Saturday, January 12, 2013

The Circle of Trust

When I got my insurance approval, I as so excited that I was ready to tell everyone I passed on the street. I managed to resist that urge, and instead stuck to my original plan regarding who to tell, and when.Back in the late summer when I had decided to procede with surgery, I had a short list of people that I chose to inform. First was my immediate family. I started with my parents. I remember thinking for ages about what to say, answers to questions they might ask, and what to do if they weren't in favor of the decision. I think the "what ifs" and possibility that they might not respond supportively were the worst and scariest part. I was so nervous that I almost cried when I called them. Luckily, I was correct in thinking (hoping!) that they would be all for it, and was pleased to hear that they would help out any way I needed. My sister and brother said the same thing. I also told my close friend Carol, who was proud of me for taking charge and making a huge step to change my life. I scheduled a time to talk briefly with my boss and 1 coworker that I work closely with daily, and they too reacted favorably and said to just ask if I needed anything. My boss told me to take off as much time as I needed to recover.

Over the next few months as I got further along in the pre-op process, I slowly started telling more close friends. It was great as each person had only positive replies, and offered assistance. I was so glad to have correctly estimated their reactions, and was pleased to reconfirm the friendships. As the number of people who knew about my plans grew, so did my support network. It was such a relief to know that I could go and talk to people if I was having a tough day, and to have people to share in my successes and milestones. My parents had asked about telling other relatives. I decided to keep it in the immediate family for the time being, but told them that they could tell whoever they wanted as soon as I had a surgery date. I figured that when that happened, it was definite enough that I wouldn't have to deal with explaining to a larger group if, for some reason, I didn't end up going through with surgery.

Another reason that I chose not to tell the world right away was the notion of "taking the easy way out". I've written previously about having felt this way myself in the past, and can see how it's easy to think this way about bariatric surgery, especially for someone who is low on information but full of preconceptions. I was not willing to deal with the potential that someone would want to debate about why I should or shouldn't have surgery, or convince me that I could do it myself with simple diet and exercise. I knew this was the right decision for me and had the support of my doctors, family, and friends. Thankfully, throughout the entire process, this never came up.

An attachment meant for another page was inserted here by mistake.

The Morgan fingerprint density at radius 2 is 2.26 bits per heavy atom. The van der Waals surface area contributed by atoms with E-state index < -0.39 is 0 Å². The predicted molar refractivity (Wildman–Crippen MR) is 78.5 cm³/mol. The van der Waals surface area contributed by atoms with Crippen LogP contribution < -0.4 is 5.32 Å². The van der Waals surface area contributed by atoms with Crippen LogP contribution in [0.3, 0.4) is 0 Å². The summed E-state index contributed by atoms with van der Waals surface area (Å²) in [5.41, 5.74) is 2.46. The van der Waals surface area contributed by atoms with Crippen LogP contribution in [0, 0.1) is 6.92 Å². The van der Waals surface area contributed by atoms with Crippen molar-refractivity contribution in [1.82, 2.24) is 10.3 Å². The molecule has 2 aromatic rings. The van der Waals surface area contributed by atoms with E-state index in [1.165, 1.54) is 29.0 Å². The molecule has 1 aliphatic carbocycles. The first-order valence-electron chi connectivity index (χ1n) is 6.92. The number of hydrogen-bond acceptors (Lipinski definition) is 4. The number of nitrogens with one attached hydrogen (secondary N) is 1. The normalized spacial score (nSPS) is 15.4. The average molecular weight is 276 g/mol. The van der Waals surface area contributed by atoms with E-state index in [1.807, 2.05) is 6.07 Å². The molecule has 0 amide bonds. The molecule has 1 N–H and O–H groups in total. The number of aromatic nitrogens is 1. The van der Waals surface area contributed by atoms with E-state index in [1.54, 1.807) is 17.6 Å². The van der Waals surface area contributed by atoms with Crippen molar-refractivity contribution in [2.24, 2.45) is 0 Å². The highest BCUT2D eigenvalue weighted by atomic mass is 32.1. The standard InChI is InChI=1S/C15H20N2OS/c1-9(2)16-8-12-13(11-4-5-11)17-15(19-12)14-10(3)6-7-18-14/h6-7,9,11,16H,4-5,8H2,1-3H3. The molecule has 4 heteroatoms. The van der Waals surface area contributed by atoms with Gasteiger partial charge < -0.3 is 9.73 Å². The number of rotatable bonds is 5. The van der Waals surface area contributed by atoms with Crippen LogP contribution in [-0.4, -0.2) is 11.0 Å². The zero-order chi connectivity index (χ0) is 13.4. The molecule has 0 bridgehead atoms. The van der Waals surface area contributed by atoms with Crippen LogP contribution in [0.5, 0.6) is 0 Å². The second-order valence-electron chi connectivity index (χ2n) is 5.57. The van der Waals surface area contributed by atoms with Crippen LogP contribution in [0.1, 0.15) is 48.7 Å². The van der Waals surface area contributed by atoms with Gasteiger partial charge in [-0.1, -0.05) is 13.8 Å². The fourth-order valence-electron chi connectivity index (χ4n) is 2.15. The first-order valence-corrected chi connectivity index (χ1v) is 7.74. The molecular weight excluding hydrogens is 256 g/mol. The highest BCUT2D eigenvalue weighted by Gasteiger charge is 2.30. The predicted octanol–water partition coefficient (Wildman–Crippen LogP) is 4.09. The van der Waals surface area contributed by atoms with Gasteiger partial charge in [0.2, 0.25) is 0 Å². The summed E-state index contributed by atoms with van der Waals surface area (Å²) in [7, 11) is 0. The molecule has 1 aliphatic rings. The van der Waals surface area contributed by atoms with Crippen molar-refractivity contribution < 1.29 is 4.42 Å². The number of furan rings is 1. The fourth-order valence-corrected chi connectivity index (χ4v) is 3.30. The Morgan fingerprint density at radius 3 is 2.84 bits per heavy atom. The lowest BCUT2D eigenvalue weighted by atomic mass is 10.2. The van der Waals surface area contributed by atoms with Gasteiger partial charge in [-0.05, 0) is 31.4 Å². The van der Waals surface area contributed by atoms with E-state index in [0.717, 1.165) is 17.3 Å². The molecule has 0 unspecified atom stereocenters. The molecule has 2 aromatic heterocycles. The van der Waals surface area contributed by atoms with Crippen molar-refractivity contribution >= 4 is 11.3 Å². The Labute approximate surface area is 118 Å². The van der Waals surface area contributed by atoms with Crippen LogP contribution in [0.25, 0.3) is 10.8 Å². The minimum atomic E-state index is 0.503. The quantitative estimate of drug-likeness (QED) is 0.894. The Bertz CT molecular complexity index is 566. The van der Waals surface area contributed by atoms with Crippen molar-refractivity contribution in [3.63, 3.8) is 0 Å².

I had also decided to send an allstaff email to my coworkers a few days before I took off. I know many choose not to fully disclose, but I preferred having everything in the open so that I wouldn't hear little whispers and theories, especially since I would shortly be undergoing significant physical changes. This way, there was enough time for people to ask any questions and offer well-wishes if they so chose, but not enough time for me to hear unwelcome horror stories and potentially get scared off. Again, this timing was carefully chose to help ensure that I was 100% set on surgery before widening the circle of people who knew what was happening. Here is the email I sent:

"Dearest Merion Family,

Over the past several months I have been going through the process of getting approved for weight loss surgery. The time has finally arrived; my last day will be this Wednesday, then I go under the knife December 20 and will be out for about 4 weeks. I wanted to put the word out myself since I’ll be out of commission for a while, and would hate for some crazy rumors to crop up during that time (no, I didn’t secretly win the lottery and retire to paradise!).

The procedure I’m having is called gastric bypass, or Roux-en-Y; if you want more information about what’s going to happen, try this website by UPenn (where I’m going). If you have other questions, are curious, or just want to check in please do; however please remember that this is a tremendous and stressful life change, and there might be days when I’m not up for it. I’ll try my best, but we’re all only human!

Thank you all in advance for your positivity, support, and well wishes - as we like to say, it’s the Merion way!


In the end, I was pleased with the pace and amount of information I shared. I think that by controlling the flow of information like I did, I set myself up to have the greatest chance of getting to surgery, and getting there feeling confident.

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